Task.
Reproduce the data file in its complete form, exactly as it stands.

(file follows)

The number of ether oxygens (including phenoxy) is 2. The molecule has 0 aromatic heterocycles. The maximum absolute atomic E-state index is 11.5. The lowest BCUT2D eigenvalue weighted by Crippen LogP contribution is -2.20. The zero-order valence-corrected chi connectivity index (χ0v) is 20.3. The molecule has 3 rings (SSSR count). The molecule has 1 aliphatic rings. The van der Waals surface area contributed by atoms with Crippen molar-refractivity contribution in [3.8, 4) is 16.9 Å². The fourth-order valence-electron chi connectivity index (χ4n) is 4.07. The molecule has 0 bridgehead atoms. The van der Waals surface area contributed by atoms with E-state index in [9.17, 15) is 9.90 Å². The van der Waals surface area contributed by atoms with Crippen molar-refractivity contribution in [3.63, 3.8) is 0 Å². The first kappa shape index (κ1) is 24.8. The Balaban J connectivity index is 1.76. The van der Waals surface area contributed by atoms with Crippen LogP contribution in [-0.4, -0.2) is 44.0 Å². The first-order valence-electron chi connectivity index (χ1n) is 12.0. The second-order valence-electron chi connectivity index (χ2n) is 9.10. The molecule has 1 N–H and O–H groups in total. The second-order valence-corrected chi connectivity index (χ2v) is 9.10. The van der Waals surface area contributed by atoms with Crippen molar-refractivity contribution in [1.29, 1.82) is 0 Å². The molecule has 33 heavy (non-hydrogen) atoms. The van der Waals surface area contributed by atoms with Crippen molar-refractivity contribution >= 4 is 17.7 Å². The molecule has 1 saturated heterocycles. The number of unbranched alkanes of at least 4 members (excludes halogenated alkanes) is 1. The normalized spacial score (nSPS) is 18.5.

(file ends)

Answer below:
The number of ether oxygens (including phenoxy) is 2. The molecule has 0 aromatic heterocycles. The maximum absolute atomic E-state index is 11.5. The lowest BCUT2D eigenvalue weighted by Crippen LogP contribution is -2.20. The zero-order valence-corrected chi connectivity index (χ0v) is 20.3. The molecule has 3 rings (SSSR count). The molecule has 1 aliphatic rings. The van der Waals surface area contributed by atoms with Crippen molar-refractivity contribution in [3.8, 4) is 16.9 Å². The fourth-order valence-electron chi connectivity index (χ4n) is 4.07. The molecule has 0 bridgehead atoms. The van der Waals surface area contributed by atoms with E-state index in [9.17, 15) is 9.90 Å². The van der Waals surface area contributed by atoms with Crippen molar-refractivity contribution in [3.63, 3.8) is 0 Å². The first kappa shape index (κ1) is 24.8. The Balaban J connectivity index is 1.76. The van der Waals surface area contributed by atoms with Crippen LogP contribution in [-0.4, -0.2) is 44.0 Å². The first-order valence-electron chi connectivity index (χ1n) is 12.0. The second-order valence-electron chi connectivity index (χ2n) is 9.10. The molecule has 1 N–H and O–H groups in total. The second-order valence-corrected chi connectivity index (χ2v) is 9.10. The van der Waals surface area contributed by atoms with Crippen molar-refractivity contribution in [1.29, 1.82) is 0 Å². The molecule has 33 heavy (non-hydrogen) atoms. The van der Waals surface area contributed by atoms with Crippen molar-refractivity contribution >= 4 is 17.7 Å². The molecule has 1 saturated heterocycles. The number of unbranched alkanes of at least 4 members (excludes halogenated alkanes) is 1. The normalized spacial score (nSPS) is 18.5.